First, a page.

Versatile Winter Vegetable

I moved to Iowa 11 years ago and still have a difficult time appreciating Midwest winters. Although I am not a fan of the snow and brutally cold temperatures, I do look forward to transitioning my family’s meals to dishes that bring us warmth and comfort during the colder months. Many of the comforting foods that are traditional in my family in the late fall and winter are rich and heavy. To add some variety, I have begun to incorporate recipes with winter squash to add in more vegetables throughout the week. Below are a few of my favorite recipes to use winter squash. 

  • Butternut Squash Enchiladas – These enchiladas are a creative way to use winter squash. I loved making these when our daughter was just beginning to try solid foods because the mashed squash was easy for her to eat.
  • Easy Roasted Veggies – Roasting veggies does not require a lot of prep or cooking. Pick out any type of squash to roast or try a combination of a few! I love to roast squash to use as a side dish and will add leftover roasted veggies to quesadillas and quiche.
  • Autumn Soup  – I love a good soup recipe in the fall and winter! This fall inspired soup is creamy and packed with flavor.
  • Wraps “Your Way”– I love using roasted butternut squash as the veggie for these wraps. A warm wrap in the winter hits the spot! Simply add your heated squash to a tortilla with hummus and kale to create a hearty lunch.

Winter squash can seem intimidating if you haven’t prepared one before. Before working with ISU Extension and Outreach, I would walk past winter squash in the produce department because I was unsure how to cook with them. Watch this video for step by step instructions on how to prepare winter squash at home. Grab winter squash next time you pick out produce- you won’t be disappointed!

Cheers to preparing squash this winter!

Katy Moscoso

Katy Moscoso is a Program Specialist with Iowa State University Extension and Outreach. As a new mom she is always on the lookout for easy, healthy recipes to prepare for her family.

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Veggies for Breakfast

According to the 2015 Dietary Guidelines, about 85% of Americans eat fewer vegetables than we should. That means only 15% are eating enough. Potatoes and tomatoes are the most commonly eaten, followed by lettuce and onions.

Therefore, the Dietary Guidelines recommend making small shifts to eat more vegetables. This includes
eating more vegetables that are prepared in ways that are lower in calories, saturated fats, and sodium
and eating a wider variety of vegetables.

I follow someone on social media who has been encouraging her followers to eat more vegetables. One of the ways she gets in her vegetables is eating them at breakfast. Unless I’m eating eggs with vegetables or a smoothie with spinach, I don’t often eat vegetables at breakfast. However, there’s no reason I can’t! So, I’ve been challenging myself to do so. Some ways Some breakfast veggies that work for me are: leftover roasted vegetables, eating carrot sticks and pepper strips, and eating celery with peanut butter. These are all things I do other times of the day. Now I just eat them earlier to help me get in more vegetables. Here are a few other ways you might try eating more vegetables.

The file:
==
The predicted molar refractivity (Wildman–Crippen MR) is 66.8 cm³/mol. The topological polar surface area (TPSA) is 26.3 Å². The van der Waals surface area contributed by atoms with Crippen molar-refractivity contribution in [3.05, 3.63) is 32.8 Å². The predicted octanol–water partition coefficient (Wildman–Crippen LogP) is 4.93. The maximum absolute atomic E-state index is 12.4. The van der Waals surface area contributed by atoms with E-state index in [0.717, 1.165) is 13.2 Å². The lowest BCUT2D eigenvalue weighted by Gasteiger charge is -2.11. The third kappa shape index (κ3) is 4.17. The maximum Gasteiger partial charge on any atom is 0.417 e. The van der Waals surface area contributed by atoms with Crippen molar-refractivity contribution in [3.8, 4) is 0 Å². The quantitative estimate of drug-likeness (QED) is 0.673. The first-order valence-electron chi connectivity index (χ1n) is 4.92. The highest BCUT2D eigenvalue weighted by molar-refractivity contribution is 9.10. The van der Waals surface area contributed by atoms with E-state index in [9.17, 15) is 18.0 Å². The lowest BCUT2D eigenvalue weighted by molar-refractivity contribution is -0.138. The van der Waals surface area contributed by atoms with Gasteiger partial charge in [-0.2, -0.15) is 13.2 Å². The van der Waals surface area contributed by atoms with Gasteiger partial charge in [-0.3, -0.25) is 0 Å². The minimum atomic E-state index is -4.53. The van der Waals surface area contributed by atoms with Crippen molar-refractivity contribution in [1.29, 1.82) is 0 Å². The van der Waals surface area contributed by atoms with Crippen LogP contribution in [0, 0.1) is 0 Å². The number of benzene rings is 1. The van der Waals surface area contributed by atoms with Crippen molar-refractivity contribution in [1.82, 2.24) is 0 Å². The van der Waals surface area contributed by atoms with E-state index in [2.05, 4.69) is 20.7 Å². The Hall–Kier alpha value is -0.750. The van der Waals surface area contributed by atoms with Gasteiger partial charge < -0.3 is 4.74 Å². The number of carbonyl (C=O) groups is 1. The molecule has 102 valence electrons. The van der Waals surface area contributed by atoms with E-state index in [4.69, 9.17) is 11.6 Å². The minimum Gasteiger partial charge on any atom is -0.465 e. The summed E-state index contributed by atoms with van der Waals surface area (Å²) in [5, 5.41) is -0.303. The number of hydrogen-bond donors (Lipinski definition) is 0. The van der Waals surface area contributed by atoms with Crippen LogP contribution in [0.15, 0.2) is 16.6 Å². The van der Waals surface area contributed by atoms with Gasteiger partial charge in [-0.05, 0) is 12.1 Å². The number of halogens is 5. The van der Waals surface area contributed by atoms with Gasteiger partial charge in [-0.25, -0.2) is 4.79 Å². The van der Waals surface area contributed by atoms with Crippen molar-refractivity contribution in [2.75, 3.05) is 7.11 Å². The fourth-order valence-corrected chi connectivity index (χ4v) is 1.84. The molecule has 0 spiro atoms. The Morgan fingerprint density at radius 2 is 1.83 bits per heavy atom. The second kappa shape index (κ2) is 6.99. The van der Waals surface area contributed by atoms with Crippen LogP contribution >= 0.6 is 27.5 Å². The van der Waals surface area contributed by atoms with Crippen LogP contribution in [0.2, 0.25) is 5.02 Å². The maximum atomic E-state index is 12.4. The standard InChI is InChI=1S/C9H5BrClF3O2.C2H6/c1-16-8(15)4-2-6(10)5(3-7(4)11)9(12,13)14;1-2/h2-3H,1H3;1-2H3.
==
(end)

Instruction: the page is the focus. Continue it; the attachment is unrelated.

• Think of vegetables as part of your main dish as well as a side dish. We have lots of recipes that
    include vegetables as part of the main dish.
  • Make a vegetable tray and keep it in your refrigerator to grab out for snacks and meals. Make Vegetable Dip or After School Hummus to go along with the vegetables. Vegetable trays seem to
    make vegetables more exciting!
  • Eat them fresh, frozen, and canned. All forms of vegetables count, so don’t let the worry that
    fresh vegetables will go bad or the time to cut them up prevent you from eating more
    vegetables. Eat canned vegetables that are low in sodium and frozen vegetables without sauce
    in addition to fresh.

Jody Gatewood

Jody Gatewood is a Registered Dietitian who enjoys spending time in the kitchen baking and preparing meals for her family. She does lots of meal planning to stay organized and feed her family nutritious meals.

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Vegetable Dip

Last week our blog was all about buying yogurt.  This week we have a tasty recipe using yogurt as the main ingredient – Vegetable Dip.  This recipe is very helpful at my house because my youngest son will not eat vegetables unless he has something to dip them in.  I like this recipe better than ranch dressing or store bought dip because the yogurt adds some nutrition to those vegetables that he would not get otherwise.

This recipe is so easy – all you have to do is combine plain yogurt with some seasonings.  Make sure that you let this dip rest in the refrigerator overnight. This rest time gives the flavors from the seasonings time to mingle together.  The hardest part of this recipe is slicing the vegetables to dip in it!

Find the full recipe here.



Justine Hoover

Justine Hoover is a Registered Dietitian and mom who loves to cook for her family.

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